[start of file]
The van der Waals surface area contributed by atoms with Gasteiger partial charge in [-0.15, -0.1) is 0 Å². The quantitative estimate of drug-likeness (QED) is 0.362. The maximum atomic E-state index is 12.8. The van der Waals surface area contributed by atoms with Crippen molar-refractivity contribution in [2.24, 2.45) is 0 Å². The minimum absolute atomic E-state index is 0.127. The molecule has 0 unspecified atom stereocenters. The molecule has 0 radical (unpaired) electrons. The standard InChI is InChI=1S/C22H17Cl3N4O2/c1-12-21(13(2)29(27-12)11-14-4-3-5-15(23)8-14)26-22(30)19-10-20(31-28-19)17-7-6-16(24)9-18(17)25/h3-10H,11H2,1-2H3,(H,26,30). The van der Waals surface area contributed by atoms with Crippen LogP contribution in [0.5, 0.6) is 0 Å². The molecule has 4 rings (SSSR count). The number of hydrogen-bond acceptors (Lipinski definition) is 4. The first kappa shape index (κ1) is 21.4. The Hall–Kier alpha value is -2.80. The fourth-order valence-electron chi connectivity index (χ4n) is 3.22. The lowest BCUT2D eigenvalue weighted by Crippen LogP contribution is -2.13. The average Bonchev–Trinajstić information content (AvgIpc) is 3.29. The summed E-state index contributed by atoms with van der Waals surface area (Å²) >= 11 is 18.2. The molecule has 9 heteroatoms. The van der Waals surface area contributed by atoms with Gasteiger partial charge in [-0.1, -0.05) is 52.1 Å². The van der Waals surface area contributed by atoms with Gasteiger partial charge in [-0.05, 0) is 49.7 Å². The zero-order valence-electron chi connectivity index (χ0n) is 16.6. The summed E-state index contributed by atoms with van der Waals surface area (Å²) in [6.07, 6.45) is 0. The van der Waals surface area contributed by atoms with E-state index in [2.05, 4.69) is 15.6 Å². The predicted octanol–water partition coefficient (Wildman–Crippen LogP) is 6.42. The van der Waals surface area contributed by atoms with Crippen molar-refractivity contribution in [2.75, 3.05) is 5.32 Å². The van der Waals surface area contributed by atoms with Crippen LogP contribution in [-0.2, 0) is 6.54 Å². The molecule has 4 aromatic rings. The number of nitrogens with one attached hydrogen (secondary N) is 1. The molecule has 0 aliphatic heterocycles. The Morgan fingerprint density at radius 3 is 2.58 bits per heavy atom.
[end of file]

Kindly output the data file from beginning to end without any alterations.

The van der Waals surface area contributed by atoms with Gasteiger partial charge in [-0.15, -0.1) is 0 Å². The quantitative estimate of drug-likeness (QED) is 0.362. The maximum atomic E-state index is 12.8. The van der Waals surface area contributed by atoms with Crippen molar-refractivity contribution in [2.24, 2.45) is 0 Å². The minimum absolute atomic E-state index is 0.127. The molecule has 0 unspecified atom stereocenters. The molecule has 0 radical (unpaired) electrons. The standard InChI is InChI=1S/C22H17Cl3N4O2/c1-12-21(13(2)29(27-12)11-14-4-3-5-15(23)8-14)26-22(30)19-10-20(31-28-19)17-7-6-16(24)9-18(17)25/h3-10H,11H2,1-2H3,(H,26,30). The van der Waals surface area contributed by atoms with Crippen LogP contribution in [0.5, 0.6) is 0 Å². The molecule has 4 rings (SSSR count). The number of hydrogen-bond acceptors (Lipinski definition) is 4. The first kappa shape index (κ1) is 21.4. The Hall–Kier alpha value is -2.80. The fourth-order valence-electron chi connectivity index (χ4n) is 3.22. The lowest BCUT2D eigenvalue weighted by Crippen LogP contribution is -2.13. The average Bonchev–Trinajstić information content (AvgIpc) is 3.29. The summed E-state index contributed by atoms with van der Waals surface area (Å²) >= 11 is 18.2. The molecule has 9 heteroatoms. The van der Waals surface area contributed by atoms with Gasteiger partial charge in [-0.1, -0.05) is 52.1 Å². The van der Waals surface area contributed by atoms with Gasteiger partial charge in [-0.05, 0) is 49.7 Å². The zero-order valence-electron chi connectivity index (χ0n) is 16.6. The summed E-state index contributed by atoms with van der Waals surface area (Å²) in [6.07, 6.45) is 0. The van der Waals surface area contributed by atoms with E-state index in [2.05, 4.69) is 15.6 Å². The predicted octanol–water partition coefficient (Wildman–Crippen LogP) is 6.42. The van der Waals surface area contributed by atoms with Crippen molar-refractivity contribution in [2.75, 3.05) is 5.32 Å². The van der Waals surface area contributed by atoms with Crippen LogP contribution in [-0.2, 0) is 6.54 Å². The molecule has 4 aromatic rings. The number of nitrogens with one attached hydrogen (secondary N) is 1. The molecule has 0 aliphatic heterocycles. The Morgan fingerprint density at radius 3 is 2.58 bits per heavy atom.